Fiat Chrysler has been on a roll lately with a near ridiculous stretch of monthly sales gains. As the company continues to sell more vehicles, it has ramped up production and focused on producing vehicles that are selling like hotcakes: crossovers and trucks. Despite this, or perhaps because of it, FCA has some of the lowest quality ratings in the industry. Consumer Reports recently released a reliability survey and four of the lowest seven slots were occupied by FCA brands.

Dodge may make some badass rides, but if the quality isn't up to snuff, what's the point? 

In addition to Consumer Reports’ reliability study, FCA also received poor marks from a J.D. Power initial quality study for 2016. All of FCA’s brands ranked below the industry average for the number of problems per 100 vehicles (PP100). Although FCA’s brands didn’t fare well in J.D Power’s study, it did note that Chrysler and Jeep, two of FCA’s most prominent brands, made significant improvements in quality since last year’s study. Each of the brands decreased the number of issues by 28 PP100. Still, for a company that’s posting record sales numbers month after month, it’s surprising that the quality is so low.

“ The company really needs to focus on its quality issues or the success it’s experiencing will most likely be short-lived. ”

In the near future, there is little doubt that FCA will be able to continue selling massive numbers of cars. The company is going all in for crossovers and SUVs by suspending all domestic production of cars for the foreseeable future. Despite this move, we feel it’s necessary to point out that the company really needs to focus on its quality issues or the success it’s experiencing will most likely be short-lived. Consumers are only going to put up with so many poor quality cars before they decide it’s smart to look elsewhere.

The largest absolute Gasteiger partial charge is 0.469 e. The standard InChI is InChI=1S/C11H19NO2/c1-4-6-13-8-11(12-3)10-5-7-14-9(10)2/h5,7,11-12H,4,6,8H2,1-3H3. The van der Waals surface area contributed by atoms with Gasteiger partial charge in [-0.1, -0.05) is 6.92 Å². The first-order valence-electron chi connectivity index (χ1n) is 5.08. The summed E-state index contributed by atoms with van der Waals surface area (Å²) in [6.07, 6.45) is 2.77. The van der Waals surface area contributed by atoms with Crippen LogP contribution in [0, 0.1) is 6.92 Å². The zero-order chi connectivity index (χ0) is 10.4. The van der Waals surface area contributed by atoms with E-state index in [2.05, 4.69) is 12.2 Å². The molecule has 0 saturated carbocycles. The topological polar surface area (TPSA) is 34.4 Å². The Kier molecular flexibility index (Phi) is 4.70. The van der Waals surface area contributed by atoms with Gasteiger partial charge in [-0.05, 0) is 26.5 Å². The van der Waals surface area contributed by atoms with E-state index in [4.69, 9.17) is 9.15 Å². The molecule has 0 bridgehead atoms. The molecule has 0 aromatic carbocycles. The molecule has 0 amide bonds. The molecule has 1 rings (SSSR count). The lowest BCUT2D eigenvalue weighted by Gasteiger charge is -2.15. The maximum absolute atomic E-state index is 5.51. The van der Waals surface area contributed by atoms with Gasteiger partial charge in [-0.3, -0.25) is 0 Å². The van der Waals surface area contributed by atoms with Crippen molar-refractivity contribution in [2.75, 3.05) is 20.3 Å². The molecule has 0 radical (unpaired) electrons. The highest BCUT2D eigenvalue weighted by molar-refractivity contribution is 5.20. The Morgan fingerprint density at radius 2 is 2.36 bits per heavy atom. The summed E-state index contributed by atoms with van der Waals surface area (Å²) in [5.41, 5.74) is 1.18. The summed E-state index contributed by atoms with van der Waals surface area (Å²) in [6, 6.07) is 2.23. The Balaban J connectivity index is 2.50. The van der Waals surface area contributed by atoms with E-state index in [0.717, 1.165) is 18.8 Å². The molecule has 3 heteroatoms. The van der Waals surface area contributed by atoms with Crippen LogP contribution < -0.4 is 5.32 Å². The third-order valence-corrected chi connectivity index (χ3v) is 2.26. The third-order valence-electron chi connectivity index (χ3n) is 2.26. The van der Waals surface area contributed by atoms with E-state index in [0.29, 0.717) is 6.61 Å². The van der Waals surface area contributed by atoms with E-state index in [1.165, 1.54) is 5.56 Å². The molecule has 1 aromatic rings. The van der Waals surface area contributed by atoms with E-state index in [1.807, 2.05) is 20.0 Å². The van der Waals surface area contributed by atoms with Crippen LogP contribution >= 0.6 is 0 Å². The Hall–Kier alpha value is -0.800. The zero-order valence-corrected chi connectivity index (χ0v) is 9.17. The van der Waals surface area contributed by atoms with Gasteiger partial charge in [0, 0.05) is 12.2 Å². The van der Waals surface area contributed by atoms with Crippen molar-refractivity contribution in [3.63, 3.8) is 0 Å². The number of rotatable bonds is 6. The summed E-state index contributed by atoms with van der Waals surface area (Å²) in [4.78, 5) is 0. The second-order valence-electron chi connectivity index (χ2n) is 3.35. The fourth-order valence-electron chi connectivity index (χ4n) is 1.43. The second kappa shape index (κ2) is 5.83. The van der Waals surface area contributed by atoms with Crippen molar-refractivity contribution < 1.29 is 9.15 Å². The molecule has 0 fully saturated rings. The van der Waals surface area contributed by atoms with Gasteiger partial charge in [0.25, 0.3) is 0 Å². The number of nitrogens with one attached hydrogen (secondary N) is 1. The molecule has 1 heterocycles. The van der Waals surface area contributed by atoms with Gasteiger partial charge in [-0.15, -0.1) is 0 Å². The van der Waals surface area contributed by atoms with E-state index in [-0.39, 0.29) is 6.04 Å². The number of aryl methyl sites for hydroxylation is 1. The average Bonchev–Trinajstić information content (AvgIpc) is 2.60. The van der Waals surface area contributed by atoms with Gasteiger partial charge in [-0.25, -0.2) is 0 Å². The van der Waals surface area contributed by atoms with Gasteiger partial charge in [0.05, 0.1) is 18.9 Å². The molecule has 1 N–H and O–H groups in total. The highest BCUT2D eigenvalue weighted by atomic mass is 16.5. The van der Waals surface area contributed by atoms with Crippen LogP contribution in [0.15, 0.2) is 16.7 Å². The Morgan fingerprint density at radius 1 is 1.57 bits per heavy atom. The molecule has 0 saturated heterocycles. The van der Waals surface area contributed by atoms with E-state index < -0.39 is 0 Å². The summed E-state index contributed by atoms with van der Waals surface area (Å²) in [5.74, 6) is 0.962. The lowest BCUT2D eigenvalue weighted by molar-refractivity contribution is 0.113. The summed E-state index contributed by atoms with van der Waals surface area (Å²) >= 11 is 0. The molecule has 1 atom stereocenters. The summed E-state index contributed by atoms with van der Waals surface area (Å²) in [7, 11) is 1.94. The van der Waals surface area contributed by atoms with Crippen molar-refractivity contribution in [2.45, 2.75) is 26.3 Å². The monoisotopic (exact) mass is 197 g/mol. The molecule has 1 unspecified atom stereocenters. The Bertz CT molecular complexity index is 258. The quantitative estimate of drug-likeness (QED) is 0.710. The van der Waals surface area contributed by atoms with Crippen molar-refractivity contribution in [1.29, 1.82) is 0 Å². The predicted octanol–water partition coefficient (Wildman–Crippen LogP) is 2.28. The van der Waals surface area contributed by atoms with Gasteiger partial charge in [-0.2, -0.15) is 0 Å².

Jeep Cherokee
Hopefully, Jeep's reputation isn't tarnished by FCA's quality issues. 

Sure, FCA may be able to sell thousands of vehicles for a few years, but if those customers find that their new rides are of poor quality, there’s little chance they’ll come back to FCA for their next vehicle. It seems that FCA is so busy playing the short game that they have almost no regard for long-term strategy and future outlook of the company. It’s widely accepted that today’s car shoppers are some of the most well-educated consumers the auto industry has ever seen. If these shoppers continue to see FCA ranking near the bottom half of the reliability and quality reports or experience it firsthand, they might decide to move on to another automaker.

Fiat 500L
The 500L is a perfect example of Fiat's poor quality. Read our review here.

We get that keeping up with an ever-rising demand for products is no easy task. However, if meeting that demand comes at the cost of quality, we’re not sure it’s worth it in the long run. FCA’s omission of passenger cars from its domestic production seems like a smart move to free up space to meet a growing demand for crossovers and SUVs, but we’d like to see brands like Jeep and RAM – brands known for tough machines – be able to live up to their reputation. The rest of FCA brands have to up their game too. Nobody is expecting Fiat to win reliability and quality awards the next time these studies come out, but some progress in the area of quality could do wonders to make sure FCA’s sales growth continues.